Nguyen Thi Huong, an office employee in District 1, Ho Chi Minh City, said, "I was dazed when accidentally entering a sex blog, which is even worse than sex websites since its owner publicises his or her name. That makes the blog no longer a personal blog, but a public place distributing perverted materials. I don’t know where our cultural managers are." With such statements as "Sex is a vital part of life", more and more bloggers are disseminating perverted sexual messages and images. A cultural official said, "We can find ways to stop questionable sex websites. But as for personal sex blogs, we don’t know what to do yet."

Vietnamese Youth Becoming Hooked on Facebook and Social Networking Sites

A third of the 90 million people in Vietnam use the Internet and about 20 million of them have Facebook accounts.

Youth in Vietnam have become dependant on social networks such as Facebook. Vietnam News reported: "Senior student Nguyen Tuong Linh opens his Facebook account at least five times a day, no matter how busy he is. He chats, sees friends' photos, clicks on other web pages linked to the site and makes some comments. All his daily Facebook routines consumes at least two hours per day. He is among 1 million Facebook users in Vietnam (up to July, 2010, according to ZeninthOptimedia), many of whom have become dependent on social networks, which widely concerns psychologists. "I feel uncomfortable if I do not enter the site once every three hours," he admitted, "The demand for connecting with friends urges me to check the account as often as I can." [Source: Vietnam News/ANN, November 7, 2010 /=/]

"Luu Diep Tu, another office junior clerk, said she and her friends went out less often since the group joined a common social network. "All of our exchanges have mainly been done through the network," she said, "It's less expensive and quicker I think. Surfing through my friends' statuses, I know their most updated information, what they think and whether they need help and comfort." /=/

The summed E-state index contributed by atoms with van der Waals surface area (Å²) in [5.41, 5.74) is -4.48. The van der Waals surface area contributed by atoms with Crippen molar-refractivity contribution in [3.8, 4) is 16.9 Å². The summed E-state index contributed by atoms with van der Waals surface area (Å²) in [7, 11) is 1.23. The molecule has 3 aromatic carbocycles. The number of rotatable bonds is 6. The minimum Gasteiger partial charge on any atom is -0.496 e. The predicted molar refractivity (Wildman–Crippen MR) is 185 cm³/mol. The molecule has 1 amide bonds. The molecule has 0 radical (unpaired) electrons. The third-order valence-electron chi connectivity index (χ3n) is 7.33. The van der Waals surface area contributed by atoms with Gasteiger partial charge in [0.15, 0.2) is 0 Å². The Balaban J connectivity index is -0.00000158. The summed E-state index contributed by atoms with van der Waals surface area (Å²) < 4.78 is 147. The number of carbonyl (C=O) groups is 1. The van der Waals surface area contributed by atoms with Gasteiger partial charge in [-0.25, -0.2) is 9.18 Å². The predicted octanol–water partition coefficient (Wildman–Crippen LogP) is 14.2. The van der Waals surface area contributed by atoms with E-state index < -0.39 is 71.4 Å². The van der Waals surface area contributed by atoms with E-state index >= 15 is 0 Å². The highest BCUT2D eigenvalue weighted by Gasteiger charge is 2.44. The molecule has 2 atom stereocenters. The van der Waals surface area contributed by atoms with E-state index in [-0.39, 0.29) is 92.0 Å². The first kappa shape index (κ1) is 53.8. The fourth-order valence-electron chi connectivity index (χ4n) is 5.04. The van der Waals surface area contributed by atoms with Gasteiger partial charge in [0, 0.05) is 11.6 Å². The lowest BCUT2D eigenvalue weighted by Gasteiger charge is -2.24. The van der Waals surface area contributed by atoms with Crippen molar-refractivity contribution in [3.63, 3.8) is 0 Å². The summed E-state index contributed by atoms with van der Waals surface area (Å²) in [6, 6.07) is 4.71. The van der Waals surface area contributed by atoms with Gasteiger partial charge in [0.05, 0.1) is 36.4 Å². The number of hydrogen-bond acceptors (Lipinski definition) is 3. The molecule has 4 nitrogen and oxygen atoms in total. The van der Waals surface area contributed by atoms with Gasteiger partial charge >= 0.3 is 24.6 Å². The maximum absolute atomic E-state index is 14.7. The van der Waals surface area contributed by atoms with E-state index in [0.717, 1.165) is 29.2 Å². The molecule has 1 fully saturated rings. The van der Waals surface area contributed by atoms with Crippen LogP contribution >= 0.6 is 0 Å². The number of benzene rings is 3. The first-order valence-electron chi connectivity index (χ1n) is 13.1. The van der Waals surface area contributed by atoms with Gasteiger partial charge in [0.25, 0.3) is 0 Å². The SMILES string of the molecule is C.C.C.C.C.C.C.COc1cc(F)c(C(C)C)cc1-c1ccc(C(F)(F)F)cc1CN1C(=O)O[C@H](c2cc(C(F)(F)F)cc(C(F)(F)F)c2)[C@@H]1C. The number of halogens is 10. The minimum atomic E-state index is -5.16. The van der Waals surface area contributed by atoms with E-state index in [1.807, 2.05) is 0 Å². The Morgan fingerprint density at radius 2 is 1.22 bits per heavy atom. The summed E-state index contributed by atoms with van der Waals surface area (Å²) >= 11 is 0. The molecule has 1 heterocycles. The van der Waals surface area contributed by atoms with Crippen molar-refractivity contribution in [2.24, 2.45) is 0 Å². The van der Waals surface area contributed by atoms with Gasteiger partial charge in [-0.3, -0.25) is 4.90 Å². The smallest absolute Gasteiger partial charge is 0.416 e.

"It's impossible to deny the role of "imaginary friends", who help share real life sorrows and happinesses of the youth in Vietnam nowadays, like Facebook, Yume, Hi5, Cyworld, Zing Me and Yobanbe. People are choosing social networks due to their effectiveness, which is narrowing the sharing space in real life, according to psychology consultant An Viet Chat from the An Viet Son Psychology Consultancy in Hanoi. He also admitted that social networks helped ease the pressure of modern life and the demand to build an the image of oneself. "The accompanying tools of social networks, like finding old friends easily and establishing new relationships, are something like sweet honey to lure people to this kind of addiction," he said. /=/